Syrian Man Sentenced for Terrorism-Related Crimes
Ahmed Alahmedalabdaloklah, aka Ahmad Ibrahim Al-Ahmad, 41, of Syria, was sentenced today to life plus 30 years in prison. Alahmedalabdaloklah was found guilty by a federal jury on March 16, of conspiracy to use a weapon of mass destruction, conspiring to maliciously damage or destroy U.S. Property by weans of an explosive, aiding and abetting other persons to possess a destructive device in furtherance of a crime of violence, and conspiracy to possess a destructive device in furtherance of a crime of violence.
The announcement was made by Assistant Attorney General for National Security John C. Demers, First Assistant U.S. Attorney Elizabeth A. Strange for the District of Arizona and Special Agent in Charge Michael DeLeon of the FBI’s Phoenix field office. The sentence was issued by U.S. District Judge Roslyn O. Silver.
“Alahmedalabdaloklah sought to harm American soldiers by conspiring with others to construct and supply improvised explosive device (IED) parts for bombs that were used in Iraq. He will now serve the rest of his life in prison,” said Assistant Attorney General Demers. “The National Security Division will continue to bring to justice those who seek to harm American servicemen and women who bravely risk their lives in defense of our nation.”
“We owe a debt of gratitude to all American military personnel serving overseas. Protecting and ensuring justice for them is a priority that cannot be overstated,” said First Assistant U.S. Attorney Strange. “Ahmed Alahmedalabdaloklah used his specialized engineering expertise to target our service members using IEDs, and his life sentence reflects the gravity of that choice. The U.S. Attorney’s Office is deeply committed to prosecuting terrorist offenses, wherever they may occur.”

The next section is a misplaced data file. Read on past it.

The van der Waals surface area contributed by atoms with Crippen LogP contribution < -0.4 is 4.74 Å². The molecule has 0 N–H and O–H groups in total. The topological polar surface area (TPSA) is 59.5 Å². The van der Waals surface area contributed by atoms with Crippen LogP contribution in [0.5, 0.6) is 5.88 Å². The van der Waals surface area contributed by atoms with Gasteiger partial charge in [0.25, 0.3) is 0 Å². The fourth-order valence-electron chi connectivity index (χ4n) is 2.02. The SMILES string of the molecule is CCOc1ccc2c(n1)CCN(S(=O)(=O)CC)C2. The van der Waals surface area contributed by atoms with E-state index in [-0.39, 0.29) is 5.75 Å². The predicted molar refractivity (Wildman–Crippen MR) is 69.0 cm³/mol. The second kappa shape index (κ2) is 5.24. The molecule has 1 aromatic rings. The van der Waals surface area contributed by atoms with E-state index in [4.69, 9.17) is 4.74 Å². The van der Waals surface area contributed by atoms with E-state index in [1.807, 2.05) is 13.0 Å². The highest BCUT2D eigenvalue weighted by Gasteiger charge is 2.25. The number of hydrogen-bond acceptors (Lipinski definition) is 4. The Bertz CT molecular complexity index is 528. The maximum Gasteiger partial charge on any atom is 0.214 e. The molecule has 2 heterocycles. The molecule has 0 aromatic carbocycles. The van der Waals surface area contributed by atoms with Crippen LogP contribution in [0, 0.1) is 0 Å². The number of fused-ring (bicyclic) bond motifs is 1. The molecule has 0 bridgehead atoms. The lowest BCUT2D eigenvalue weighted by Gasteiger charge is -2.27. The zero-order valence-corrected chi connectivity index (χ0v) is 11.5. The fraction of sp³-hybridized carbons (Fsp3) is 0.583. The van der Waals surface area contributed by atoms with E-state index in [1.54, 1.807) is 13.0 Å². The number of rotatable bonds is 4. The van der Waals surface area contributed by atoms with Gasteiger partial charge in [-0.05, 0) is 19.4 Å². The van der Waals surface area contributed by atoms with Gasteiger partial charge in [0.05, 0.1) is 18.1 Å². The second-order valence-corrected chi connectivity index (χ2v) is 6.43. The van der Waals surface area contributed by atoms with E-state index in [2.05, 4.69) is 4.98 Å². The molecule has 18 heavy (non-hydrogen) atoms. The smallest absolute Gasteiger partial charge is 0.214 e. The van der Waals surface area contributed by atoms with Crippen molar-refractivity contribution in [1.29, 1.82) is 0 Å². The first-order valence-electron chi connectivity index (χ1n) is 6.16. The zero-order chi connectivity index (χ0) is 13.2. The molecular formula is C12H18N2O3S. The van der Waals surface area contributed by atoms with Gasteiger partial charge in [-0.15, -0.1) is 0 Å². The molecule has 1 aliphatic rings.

“Today’s sentencing underscores the dedication of the FBI and our partners within the Joint Terrorism Task Force in pursuing and disrupting anyone who plans to harm U.S. persons or interests,” said Special Agent in Charge DeLeon. “We want to thank the Department of Justice and the Arizona U.S. Attorney's Office, along with both local and foreign partners for their essential contributions to this case. The FBI sends our deepest sympathy and condolences to the victims, their families, and friends. The FBI's highest priority remains preventing terrorist attacks and combating terrorism here in the U.S. and around the world."
Between January 2005 and July 2010, Alahmedalabdaloklah designed, made and supplied components parts for IEDs for members and associates of the 1920 Revolution Brigades, an armed Iraqi insurgent group that opposed the U.S. military presence in Iraq. The component parts were intended to be used in IEDs against U.S. military personnel and property in Iraq.
On Aug. 30, 2006, U.S. military personnel discovered what, at that time, was one of the largest IED caches in Iraq at 50 Omar Street, Baghdad, Iraq (Omar Cache). The Omar Cache included numerous IED-related materials, including a completed IED triggering device that had three of Alahmedalabdaloklah’s fingerprints on the tape wrapped around the device. The U.S. military also seized raw material, tools, test equipment, schematics, and other items related to IED construction, including components for various types of IEDs and bomb making training aids. One document, which had numerous latent prints belonging to Alahmedalabdaloklah, described how to employ remote technology to command a mobile phone, wireless device and landline phone to detonate explosives.
Alahmedalabdaloklah subsequently moved to China and continued to support the 1920 Revolution Brigades by providing component parts for IEDs. In May 2011, Alahmedalabdaloklah was detained in the Republic of Turkey while transiting from China. He was extradited to the United States in August 2014.
The investigation in this case was conducted by the FBI. The prosecution was handled by Assistant U.S. Attorneys David Pimsner, Melissa Karlen and Bill Solomon for the District of Arizona, and Trial Attorney Joseph Kaster of the National Security Division’s Counterterrorism Section.